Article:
My husband and I were able to pay off over $80,000 in debt in the past year. But getting to that place was a journey that started with a major wake-up call.
Because of a misunderstanding, we thought we were nearly done with payments on our first car in 2019 — and we purchased a second. When another auto-payment withdrew in September, though, we realized that we actually had $14,960 left on the loan for that first car, and that we now had to make payments on two auto loans at the same time.
That's when we knew that we had to take a hard look at our consumer debt.
I had paid off my student loans in 2014, and thanks to my in-laws, who offered to cover the last $20,000 of my husband's loan earlier in 2019, we weren't contending with his student debt anymore, either. But when we sat down and tallied up everything, we were shocked to find that including the car loans, we had $80,936 in consumer debt spread across a handful of outstanding hospital bills, a camper trailer payment, and a credit card.
After taking a few days to process, we decided to reevaluate every place our money was going and establish a proactive plan for getting out of debt. A year later, we had paid off the full $80,936.
Here is how we did it.
When my husband and I got married in 2011, I began meticulously tracking our expenses and earnings.
During this period, we were putting extra savings toward paying down our student loans and making the minimum payments on everything else. We continued that for about three years until he graduated with his doctorate in 2014, and we began making more money.
Video by David Fang
So in 2019, I took what I had learned from those early years and I put us back on a bare-bones budget, with every spare dollar going toward a modified snowball-style debt repayment plan. Even small steps like pausing subscription services, reducing our "fun" budget to $50 per month, and cutting down on coffees and lunches out made a big difference.
We owed less on our credit card than the other loans, but we decided to pay it off first before the promotional 0% interest rate ballooned to an 18% interest rate. We also made sure to maintain an emergency fund of about $1,200 during this time.
Despite my husband's healthy income as a pharmacist and my decent earnings from a part-time freelance writing career, we knew that saving alone wasn't going to solve our problems — at least not if we wanted to fast-track paying off debt.
At the time we started our debt repayment efforts, we had just had our third child, and were caring for three kids under 4: a 3½-year-old, a 1½-year-old, and a newborn.
I raised my copywriting prices and was able to lock down an "anchor" client who provided consistent monthly work with flexible hours. As a result, I boosted my income by about $1,000 per month, all of which went straight to paying off debt.
Over the course of the first five months, we were able to pay off $15,000. We wanted to take that momentum and use it as motivation to pay off the remaining $65,000 as soon as possible. So we put any idea on the table, from downgrading a vehicle to relocating to an area with a lower cost of living.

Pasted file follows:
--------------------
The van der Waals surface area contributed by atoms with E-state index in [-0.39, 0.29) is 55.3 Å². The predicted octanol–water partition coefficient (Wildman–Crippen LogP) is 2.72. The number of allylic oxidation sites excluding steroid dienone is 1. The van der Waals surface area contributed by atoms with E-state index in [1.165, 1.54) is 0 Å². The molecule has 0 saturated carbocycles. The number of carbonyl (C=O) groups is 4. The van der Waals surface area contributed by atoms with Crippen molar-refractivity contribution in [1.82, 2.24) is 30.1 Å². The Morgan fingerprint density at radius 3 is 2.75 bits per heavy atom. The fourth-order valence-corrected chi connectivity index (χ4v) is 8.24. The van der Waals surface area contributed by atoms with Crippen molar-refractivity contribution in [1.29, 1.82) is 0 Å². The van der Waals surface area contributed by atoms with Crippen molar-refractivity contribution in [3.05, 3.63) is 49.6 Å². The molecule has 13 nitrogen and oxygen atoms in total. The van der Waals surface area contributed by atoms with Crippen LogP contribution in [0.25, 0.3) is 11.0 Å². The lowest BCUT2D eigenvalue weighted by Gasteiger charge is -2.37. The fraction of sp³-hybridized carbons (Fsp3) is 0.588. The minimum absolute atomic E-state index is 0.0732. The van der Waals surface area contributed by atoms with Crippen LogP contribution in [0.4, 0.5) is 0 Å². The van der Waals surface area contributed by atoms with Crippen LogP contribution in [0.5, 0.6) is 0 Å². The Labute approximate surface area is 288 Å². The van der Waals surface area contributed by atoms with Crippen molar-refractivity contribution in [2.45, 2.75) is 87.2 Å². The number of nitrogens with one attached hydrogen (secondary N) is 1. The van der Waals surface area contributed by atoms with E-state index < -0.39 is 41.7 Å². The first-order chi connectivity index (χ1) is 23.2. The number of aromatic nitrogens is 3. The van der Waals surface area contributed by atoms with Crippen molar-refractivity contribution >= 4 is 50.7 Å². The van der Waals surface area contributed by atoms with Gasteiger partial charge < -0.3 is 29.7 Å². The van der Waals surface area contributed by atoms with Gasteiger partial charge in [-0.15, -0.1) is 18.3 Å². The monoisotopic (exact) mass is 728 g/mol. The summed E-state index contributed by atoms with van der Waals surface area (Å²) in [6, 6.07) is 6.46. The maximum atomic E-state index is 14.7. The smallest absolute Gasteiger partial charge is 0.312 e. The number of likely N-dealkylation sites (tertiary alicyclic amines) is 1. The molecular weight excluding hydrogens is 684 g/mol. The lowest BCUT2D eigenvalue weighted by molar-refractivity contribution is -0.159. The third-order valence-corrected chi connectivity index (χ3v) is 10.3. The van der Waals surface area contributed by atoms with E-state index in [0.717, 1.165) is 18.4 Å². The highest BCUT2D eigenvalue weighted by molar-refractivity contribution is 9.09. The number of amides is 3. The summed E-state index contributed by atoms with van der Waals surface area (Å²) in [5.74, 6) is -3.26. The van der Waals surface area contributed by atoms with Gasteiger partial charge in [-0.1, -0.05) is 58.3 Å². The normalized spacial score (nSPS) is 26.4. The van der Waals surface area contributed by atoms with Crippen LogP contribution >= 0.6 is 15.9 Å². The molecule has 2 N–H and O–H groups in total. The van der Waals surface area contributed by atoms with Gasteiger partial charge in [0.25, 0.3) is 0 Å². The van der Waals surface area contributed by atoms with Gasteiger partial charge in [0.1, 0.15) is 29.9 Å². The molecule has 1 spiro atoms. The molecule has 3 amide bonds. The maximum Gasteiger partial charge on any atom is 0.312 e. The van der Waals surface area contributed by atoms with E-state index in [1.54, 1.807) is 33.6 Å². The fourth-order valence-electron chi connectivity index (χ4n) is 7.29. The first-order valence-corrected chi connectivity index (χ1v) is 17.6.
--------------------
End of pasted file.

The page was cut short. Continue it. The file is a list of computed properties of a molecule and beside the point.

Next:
After exhaustive conversations, we were both in agreement: The best way to not only pay off our existing debt but to also jump-start our investment plans was to sell our home.
Video by David Fang
At the time, we'd lived in our Colorado Springs home for just under five years — and in that period of time, we saw our initial $319,000 investment appreciate dramatically. When we crunched the numbers, we found we would likely net $200,000, give or take, depending on the final sale price. That would allow us to pay off our remaining debt, put a 20% down payment toward a new home, and retain money for investments.
Our house sold quickly and for more than the asking price, but it ended up taking longer than expected for us to find a new home. With the majority of our belongings in a storage unit, we moved into a short-term rental for five weeks, and were prepared to go longer. Luckily, we went into contract on a home that checked all of our boxes the day after we moved into the rental.
Ultimately, even after this year, we are not completely debt-averse. We just have a new approach: We aim to only have debt with the potential to appreciate in the future, like properties instead of cars.
And we started investing in a mutual fund, while still setting aside money in an accessible emergency fund with three months of income to insulate us.
Although we would be lucky to ever own another home that makes us money as rapidly as our last, this experience has showed us the real value of appreciating assets.
Emily Glover is a freelance writer and copywriter. As a founding team member at Motherly, she established the news vertical and earned praise for her reporting on the unique challenges young families may face today. She lives in Colorado with her husband and three children.
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